A U.S. federal judge has ruled that law enforcement can’t force you to unlock an iPhone or iPad via Face ID or Touch ID.
In the United States, a suspect’s property has the potential to be searched by law enforcement officials as part of an investigation, but some items are typically left alone. While people are protected from having to unlock their devices via a passcode, biometric security has been considered fair game for use by investigators, bypassing the passcode rules.
This will certainly set a precedent for the future. Although it doesn’t completely stop the investigation, it does give people a bit more freedom.
Apple has blocked GrayKey, an iPhone hacking device used by law enforcement. The company designed iOS 12 with protection against it.
While suspects can be forced to unlock their iPhones, cops have been instructed not to look directly at iPhones to avoid Face ID lock out.
During an investigation, the FBI forced a suspect to unlock his iPhone with Face ID. This could be a significant precedent for law enforcement.
The portal will let law enforcement around the world to submit lawful requests for data, track requests, and get responsive data from Apple.
Writing for Inverse, Matthew Phelan says that a cryptographic ledger could hold the key to prevent surveillance dystopia.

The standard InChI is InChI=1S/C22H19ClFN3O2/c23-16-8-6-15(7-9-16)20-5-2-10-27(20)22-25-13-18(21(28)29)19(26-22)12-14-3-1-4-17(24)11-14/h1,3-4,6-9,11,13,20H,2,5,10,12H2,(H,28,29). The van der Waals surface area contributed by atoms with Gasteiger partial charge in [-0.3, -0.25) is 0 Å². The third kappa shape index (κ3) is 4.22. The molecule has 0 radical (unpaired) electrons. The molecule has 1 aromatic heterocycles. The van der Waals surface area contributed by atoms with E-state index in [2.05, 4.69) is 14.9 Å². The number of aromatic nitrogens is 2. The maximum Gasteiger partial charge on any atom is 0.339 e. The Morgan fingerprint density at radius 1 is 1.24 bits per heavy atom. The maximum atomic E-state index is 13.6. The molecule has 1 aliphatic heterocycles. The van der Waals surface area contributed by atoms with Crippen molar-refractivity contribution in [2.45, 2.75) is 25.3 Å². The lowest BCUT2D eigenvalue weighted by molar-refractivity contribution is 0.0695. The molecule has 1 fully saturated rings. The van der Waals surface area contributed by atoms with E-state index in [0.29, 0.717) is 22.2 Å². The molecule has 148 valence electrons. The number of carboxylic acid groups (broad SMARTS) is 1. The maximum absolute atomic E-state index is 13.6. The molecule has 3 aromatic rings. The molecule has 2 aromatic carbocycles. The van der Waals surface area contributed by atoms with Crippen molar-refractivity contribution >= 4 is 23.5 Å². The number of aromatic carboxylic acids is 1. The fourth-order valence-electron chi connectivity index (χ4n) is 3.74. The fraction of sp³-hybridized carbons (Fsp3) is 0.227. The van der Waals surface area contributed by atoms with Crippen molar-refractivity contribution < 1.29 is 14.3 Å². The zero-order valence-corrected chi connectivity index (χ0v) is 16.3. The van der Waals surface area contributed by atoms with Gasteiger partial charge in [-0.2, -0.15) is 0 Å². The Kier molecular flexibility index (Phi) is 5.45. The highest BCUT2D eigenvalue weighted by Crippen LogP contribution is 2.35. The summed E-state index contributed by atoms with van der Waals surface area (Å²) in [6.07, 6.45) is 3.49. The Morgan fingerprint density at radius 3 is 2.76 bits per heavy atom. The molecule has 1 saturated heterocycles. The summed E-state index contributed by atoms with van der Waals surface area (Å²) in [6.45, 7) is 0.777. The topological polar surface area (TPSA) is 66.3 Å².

The government gave AT&T free rights to the 20MHz broadband spectrum, as well as US$6.5 billion for the network rollout.
To whom and for what purpose? Everything from preventing credit card fraud to providing roadside assistance…or surveillance.
It all started when Becca Wilcox stopped at a convenience store in San Angelo on her journey.
The ability to unlock any iPhone model is significant, and the cost of unlocking an iPhone can be pretty cheap.
If the police ever try to force you to unlock your iPhone, you can temporarily disable TouchID in iOS 11. Of course, that won’t stop them from getting a search warrant, but that is part of the lawful process anyway.
The proposed law, which would force companies like Apple, Google, and Facebook to build backdoors into their encrypted platforms, betrays the Australian government’s baffling lack of understanding.
The UK police got unlocked access to a suspect’s iPhone but, unlike the FBI earlier this year, they didn’t have to ask Apple to hack it. Interestingly, though, the FBI did something very similar to the UK police a few years ago. Listen to hear more. Then it’s on to how Apple might just be our last hope to save the integrity of the internet. John Martellaro explains!
Forget backdoors and lawsuits. Police in the UK have come up with an interesting solution to Apple’s strong iOS encryption: they simply waited for the suspect to unlock his device and then snatched it right out of his hands.